Thursday, May 2, 2013

Fly around the neighborhood

My fret buster 
I fret and I'm pretty sure I was born fretting. 

I manage it, and I'm happy because when I don't fret at all, I'm more than happy, I'm joyous. 

During the school year, when I was ten or eleven,  I'd lie in bed upon waking and scan my inventory of worries; potential potholes in the road of the day ahead - unfinished homework, gym, a spat with a friend over the phone the night before - anything with which I might have to deal.  Especially gym.

Those mornings vanished in May when I woke to  mid-spring dawns - green, yellow and white - and felt like life was actually taller, bigger, wider. I went go to school knowing that, potholes or not, my stingray would be waiting for me in the driveway when I got home and I would fly around the neighborhood, looking at things I usually missed, feeling wind on my face, in motion, free.

Some things haven't and won't change and this is one of them:  summer is coming and children everywhere are counting down each hour in each of these last days of the school year like ye children of olde. Around here, you see little ones so energized by pretty mornings - the trailer for summer - they nearly skip down the sidewalks There are fewer jackets,  more bare legs and shorts, more sandals.  High school kids who have been wearing shorts and t-shirts since the beginning of March have finally stopped freezing.  In only a few weeks, many will be more worried about the forecast than anything else.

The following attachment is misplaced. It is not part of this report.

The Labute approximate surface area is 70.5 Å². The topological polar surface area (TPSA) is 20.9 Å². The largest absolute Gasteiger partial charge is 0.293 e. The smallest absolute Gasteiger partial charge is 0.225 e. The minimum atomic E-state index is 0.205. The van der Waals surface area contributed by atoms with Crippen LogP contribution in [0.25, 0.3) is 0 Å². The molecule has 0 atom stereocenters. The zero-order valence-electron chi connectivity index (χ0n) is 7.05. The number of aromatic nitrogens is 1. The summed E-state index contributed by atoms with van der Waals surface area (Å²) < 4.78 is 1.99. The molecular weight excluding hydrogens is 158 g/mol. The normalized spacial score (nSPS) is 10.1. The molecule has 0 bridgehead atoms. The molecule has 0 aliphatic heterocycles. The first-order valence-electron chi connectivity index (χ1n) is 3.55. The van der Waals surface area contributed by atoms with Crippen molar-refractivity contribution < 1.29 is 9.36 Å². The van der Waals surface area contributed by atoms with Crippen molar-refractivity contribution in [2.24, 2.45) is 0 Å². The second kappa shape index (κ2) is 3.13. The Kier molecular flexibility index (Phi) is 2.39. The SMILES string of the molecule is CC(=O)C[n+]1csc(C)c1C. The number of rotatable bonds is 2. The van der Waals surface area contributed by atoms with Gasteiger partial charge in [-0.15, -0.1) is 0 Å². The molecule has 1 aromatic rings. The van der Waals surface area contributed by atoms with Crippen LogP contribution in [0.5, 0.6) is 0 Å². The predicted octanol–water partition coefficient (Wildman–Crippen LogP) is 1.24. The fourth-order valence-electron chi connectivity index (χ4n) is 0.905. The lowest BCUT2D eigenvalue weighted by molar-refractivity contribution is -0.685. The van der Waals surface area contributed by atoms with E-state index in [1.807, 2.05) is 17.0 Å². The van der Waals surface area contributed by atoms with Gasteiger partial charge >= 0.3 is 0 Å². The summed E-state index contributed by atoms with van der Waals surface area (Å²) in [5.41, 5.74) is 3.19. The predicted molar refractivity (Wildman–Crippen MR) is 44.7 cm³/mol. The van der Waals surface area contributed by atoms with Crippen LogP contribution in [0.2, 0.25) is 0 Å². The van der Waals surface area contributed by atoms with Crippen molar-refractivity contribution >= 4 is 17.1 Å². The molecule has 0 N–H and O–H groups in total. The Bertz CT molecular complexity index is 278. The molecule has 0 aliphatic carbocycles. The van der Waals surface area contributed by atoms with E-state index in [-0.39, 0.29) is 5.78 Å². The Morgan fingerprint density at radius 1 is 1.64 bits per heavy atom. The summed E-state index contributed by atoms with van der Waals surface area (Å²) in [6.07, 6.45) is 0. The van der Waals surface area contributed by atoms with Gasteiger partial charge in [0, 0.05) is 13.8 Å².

I hope.

Children today lead busier lives, as our own children did. They're booked into summer programs and camps, their lives are organized, their days are rarely unplanned. We arrange for them to stay active and productive with daily structure that extends into the summer. 

To be sure, for many children, it is more than important, it's training. Like good manners and respect for others,  they'll need the concept of time management to be successful later.

And, to be sure, summer notwithstanding, many children deal with burdens  that they shouldn't have to and didn't ask for - poverty, absent or awful parents, household responsibility that is bigger than they are. (Note to fretful people: here is where you can make yourself more useful and less annoying to others).

Despite their daily realities and wildly varied lives, however,  some things haven't and won't change and one, in my experience as both a child and parent is this: children live their biggest, tallest, widest lives in the moments that they are allowed to imagine and anticipate - to fly around the neighborhood - as much as those for which they must show up.

My wish for children,  is that their daily realities and expectations don't rob them of the most heavenly thing that should come with childhood:  the joy of anticipating the unknown, on a beautiful morning when the day is new, when nothing good or bad has happened yet, when anything is possible, and:

The stingray waits in the driveway. 

To fly around the neighborhood.

1 comment:

  1. So true. I also think over-scheduling robs children of their innate nature to be creative and self-soothing.